BRUSSELS, Jan 12 (Reuters) - Year-end U.S. shopping and manufacturing output figures and a Friday credit-rating blitz in Europe are expected to set the tone this week, showing the global economy’s uneven recovery remains on track.
Last week ended on a jarring note, with data showing U.S. employers hired the fewest number of workers in almost three years in December.
However, heavy snow and a record cold snap gripping the East and Midwest since mid-December probably played a role in the figures, which were at odds with recent consumer spending, trade and production numbers that suggested a strong end to 2013.
The big economic question is whether the Federal Reserve will decide to reduce its monthly bond-buying by $10 billion for a second time at its next meeting on January 28-29.
After the employment data raised doubts, economists will seek assurances from retail sales in the busy Christmas month on Tuesday and December industrial output on Friday.
“We’re becoming more upbeat, we’re pushing towards 3 percent GDP growth this year,” said ING senior economist James Knightly. “It’s a more encouraging story, a broadening out of the recovery and we suggest next week’s numbers are going to underline that.”
The week’s releases also include U.S. consumer inflation from December, seen marginally higher than in November, but still modest at 1.5 percent year-on-year.
The Fed’s top officials have stressed that further scaling back of the bond-buying stimulus is a delicate path and will depend on progress in the labour market and inflation.
Friday’s jobs reports implies limited price pressure from the labour market, but rent, which accounts for about a third of the index, posted its biggest gain in five years in November and is seen increasing further in 2014.
In Europe, Ireland was the star turn of the past week.
The recovered aid recipient raised almost half of its 2014 borrowing target on Tuesday, in its first debt sale since exiting its EU/IMF bailout and hauled down bond yields in its euro zone periphery peers.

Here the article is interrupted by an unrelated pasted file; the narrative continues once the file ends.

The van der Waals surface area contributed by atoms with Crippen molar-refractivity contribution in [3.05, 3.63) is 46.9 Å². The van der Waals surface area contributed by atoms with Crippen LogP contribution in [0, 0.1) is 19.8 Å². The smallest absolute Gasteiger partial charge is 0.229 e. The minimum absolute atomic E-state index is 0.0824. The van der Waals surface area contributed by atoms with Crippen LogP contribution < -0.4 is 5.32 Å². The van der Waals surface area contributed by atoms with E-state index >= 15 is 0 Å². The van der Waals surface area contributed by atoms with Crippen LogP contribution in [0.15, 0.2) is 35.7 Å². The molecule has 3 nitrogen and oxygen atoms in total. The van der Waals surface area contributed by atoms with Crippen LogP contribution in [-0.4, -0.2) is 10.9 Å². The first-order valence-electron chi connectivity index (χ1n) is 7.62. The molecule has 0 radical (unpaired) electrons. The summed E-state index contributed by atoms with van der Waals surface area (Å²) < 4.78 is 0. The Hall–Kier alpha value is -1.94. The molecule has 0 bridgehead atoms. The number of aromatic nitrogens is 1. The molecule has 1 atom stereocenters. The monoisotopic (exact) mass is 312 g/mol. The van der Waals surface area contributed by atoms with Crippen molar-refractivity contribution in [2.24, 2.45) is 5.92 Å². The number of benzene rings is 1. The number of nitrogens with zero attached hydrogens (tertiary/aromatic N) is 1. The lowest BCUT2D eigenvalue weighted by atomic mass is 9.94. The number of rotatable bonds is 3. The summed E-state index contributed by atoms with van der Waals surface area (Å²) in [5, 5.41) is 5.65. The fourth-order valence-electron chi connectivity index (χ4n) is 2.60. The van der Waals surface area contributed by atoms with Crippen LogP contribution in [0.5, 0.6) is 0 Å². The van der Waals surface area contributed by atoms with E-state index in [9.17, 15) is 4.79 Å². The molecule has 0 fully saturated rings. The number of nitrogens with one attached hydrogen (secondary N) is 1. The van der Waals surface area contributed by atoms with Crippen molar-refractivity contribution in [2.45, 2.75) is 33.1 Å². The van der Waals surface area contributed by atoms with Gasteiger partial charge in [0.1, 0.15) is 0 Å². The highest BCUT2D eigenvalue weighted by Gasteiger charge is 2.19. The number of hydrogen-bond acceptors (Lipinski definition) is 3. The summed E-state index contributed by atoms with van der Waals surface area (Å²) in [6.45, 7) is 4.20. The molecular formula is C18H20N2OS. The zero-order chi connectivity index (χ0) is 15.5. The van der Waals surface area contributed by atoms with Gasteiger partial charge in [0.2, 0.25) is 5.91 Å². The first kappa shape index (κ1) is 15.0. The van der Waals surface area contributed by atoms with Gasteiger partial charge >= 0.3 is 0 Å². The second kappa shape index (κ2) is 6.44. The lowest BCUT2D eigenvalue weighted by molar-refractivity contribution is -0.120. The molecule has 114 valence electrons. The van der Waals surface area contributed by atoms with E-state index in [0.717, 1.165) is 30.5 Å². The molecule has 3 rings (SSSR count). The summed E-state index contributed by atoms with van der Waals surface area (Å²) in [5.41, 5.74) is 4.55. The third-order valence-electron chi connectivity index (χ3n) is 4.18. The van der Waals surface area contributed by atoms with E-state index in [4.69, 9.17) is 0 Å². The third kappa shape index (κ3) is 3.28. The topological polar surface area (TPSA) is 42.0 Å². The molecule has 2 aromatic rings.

Portugal, aiming to exit its bailout this year, scored a success with its first debt sale of 2014 two days later. nL6N0KJ16Q
Italy and Spain will hope the positive contagion on the periphery extends into the coming week, as they sell bonds on Monday and Thursday respectively.
The week will conclude with ratings agencies’ verdicts on Ireland, the Netherlands and Portugal.
Moody’s is the only one of the big three agencies to rate Ireland below investment grade. An upgrade from junk is seen as a condition for many Asian investors to return to Irish debt.
Standard & Poor’s will publish its review of Portugal on the same day, although market expectations of an improvement to its BB rating or credit watch negative status are more muted.
Citi is forecasting that S&P will cut by a notch to BB-.
The Netherlands, still reeling from a burst property bubble and struggling to rein in its deficit, risks a further loss of its top-flight status if Fitch follows S&P’s lead in November in cutting the sovereign from AAA.
Earlier in the week, on Tuesday, French President Francois Hollande will hold a news conference to flesh out a New Year announcement of a “responsibility pact”, offering potentially lower labour taxes for companies that hire more.
Asian data appears sparse.
In Japan, November machinery orders on Thursday will offer the latest gauge of Abenomics, the aggressive economic stimulus of Prime Minister Shinzo Abe’s year-old government. They are expected to grow at a faster pace, in a sign companies are investing to meet strong domestic demand.
In China, home price inflation, due on Saturday, probably quickened to its highest level of the year in December, marking a 12th consecutive month of year-on-year increases.
But the data are unlikely to trigger more government curbs as monthly gains are expected to have slowed for a fourth straight month. The strong uptrend may ease in the coming months as government efforts to cool the market bear some fruit.
According to a Reuters poll in November, Chinese house price growth will ease to 5 percent this year from 10 percent in 2013.
Next week, though, is more a prelude to economic growth data for the fourth quarter and the whole of 2013, due on Jan. 20.
Overall, Chinese growth appears to have slowed at the end of last year, according to December services and manufacturing purchasing manager surveys. But the outlook for exports and industries, including autos, in 2014 is promising as global demand picks up.